Fixing aged care

While the high number of COVID deaths and cases in Victoria in recent months highlights the health crisis in private aged care facilities, the royal commission into the sector will turn its attention to funding next week.

Two independent reports released ahead of the upcoming hearings into the funding and financing of aged care have already provided considerable insight into the problems and how they could be tackled.

One report laid out a plan for high-quality care and suggested that the increase in federal government funding to achieve the level required was much less than taxpayers were willing to pay, while another independent report investigated transparency relating to how government funds were being spent, and found gaping holes.

Modelling by Deloitte Access Economics suggests that a wide-ranging reform package being considered by the royal commission would cost less than one-third of the amount taxpayers are willing to spend on the sector.

The reform package includes:

  • mandatory four-star staffing levels in aged care homes
  • other workforce improvements such as mandatory Certificate III training for personal care workers and a national personal care worker register as in other professions that work with vulnerable people
  • uncapping the number of Home Care Packages so people receive the care they need rather than languish on a waiting list
  • significant improvements in health services, including access to GPs, psychologists, dentists, and rehabilitation
    greater access to respite services to support informal carers
  • getting young people with a disability out of aged care homes into accommodation appropriate for them
  • new teams of case managers giving face-to-face support to people who need help to access aged care services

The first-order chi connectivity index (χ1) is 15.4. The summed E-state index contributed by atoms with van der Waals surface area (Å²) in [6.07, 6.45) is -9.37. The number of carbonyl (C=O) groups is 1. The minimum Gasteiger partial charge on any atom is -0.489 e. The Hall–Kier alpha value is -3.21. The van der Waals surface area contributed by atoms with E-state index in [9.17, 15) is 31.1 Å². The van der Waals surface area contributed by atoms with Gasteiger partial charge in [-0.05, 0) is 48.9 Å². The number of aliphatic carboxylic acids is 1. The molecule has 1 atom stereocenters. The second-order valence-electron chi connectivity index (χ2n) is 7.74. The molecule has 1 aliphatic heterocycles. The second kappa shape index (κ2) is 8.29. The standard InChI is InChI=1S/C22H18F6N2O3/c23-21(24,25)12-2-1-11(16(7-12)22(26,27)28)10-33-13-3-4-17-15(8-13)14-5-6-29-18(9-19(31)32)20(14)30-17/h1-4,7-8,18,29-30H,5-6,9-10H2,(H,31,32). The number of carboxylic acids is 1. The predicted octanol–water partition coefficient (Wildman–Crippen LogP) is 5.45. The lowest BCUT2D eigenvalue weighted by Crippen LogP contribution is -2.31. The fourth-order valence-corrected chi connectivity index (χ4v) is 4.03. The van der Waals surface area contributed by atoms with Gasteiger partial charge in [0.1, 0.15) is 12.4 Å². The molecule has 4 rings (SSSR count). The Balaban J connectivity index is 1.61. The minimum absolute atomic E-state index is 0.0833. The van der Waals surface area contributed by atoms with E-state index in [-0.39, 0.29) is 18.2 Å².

• improved resourcing for public guardians to help the most vulnerable elderly people without family or friends to support them.

According to the Deloitte modelling, these changes would need new funding, equivalent to a one percentage point increase in income tax rates. A separate study by Flinders University has shown that the average taxpayer is willing to pay 3.1 percentage points so all Australians can access high-quality aged care.

The reforms would also create around 30,000 additional full-time equivalent jobs in aged care by the end of the decade on top of more than 50,000 extra full-time equivalent workers that will be needed because of population trends.

Wages in the aged care sector would also rise to levels equivalent to other healthcare sectors to attract the required workers.

The royal commission also engaged BDO to analyse where approximately $25 billion in federal funds for aged care are currently being spent, and their independent report found “insufficient financial transparency”.

BDO’s report claims that the Department of Health reporting obligations are so limited it cannot work out how the $25 billion is being spent.

BDO used the Department of Health data, which is not available to the public, and concluded that there are large differences in the way in which individual aged care providers structure their operations and the costs they incur such as interest, management fees and rent.

These expense items can range from zero to 100 per cent of total expenses for different individual aged care providers.

BDO’s view is that the aged care industry’s overall financial performance is unclear because of what they consider to be limited reporting obligations set by the Department of Health, aged care providers’ use of group entity structures, transactions between related entities and the delivery of non-aged care activities by some providers.

Would you be happy for the federal government to spend more money on the aged care sector to ensure all Australians can access high-quality aged care?

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Written by Ben Hocking

Ben Hocking is a skilled writer and editor with interests and expertise in politics, government, Centrelink, finance, health, retirement income, superannuation, Wordle and sports.

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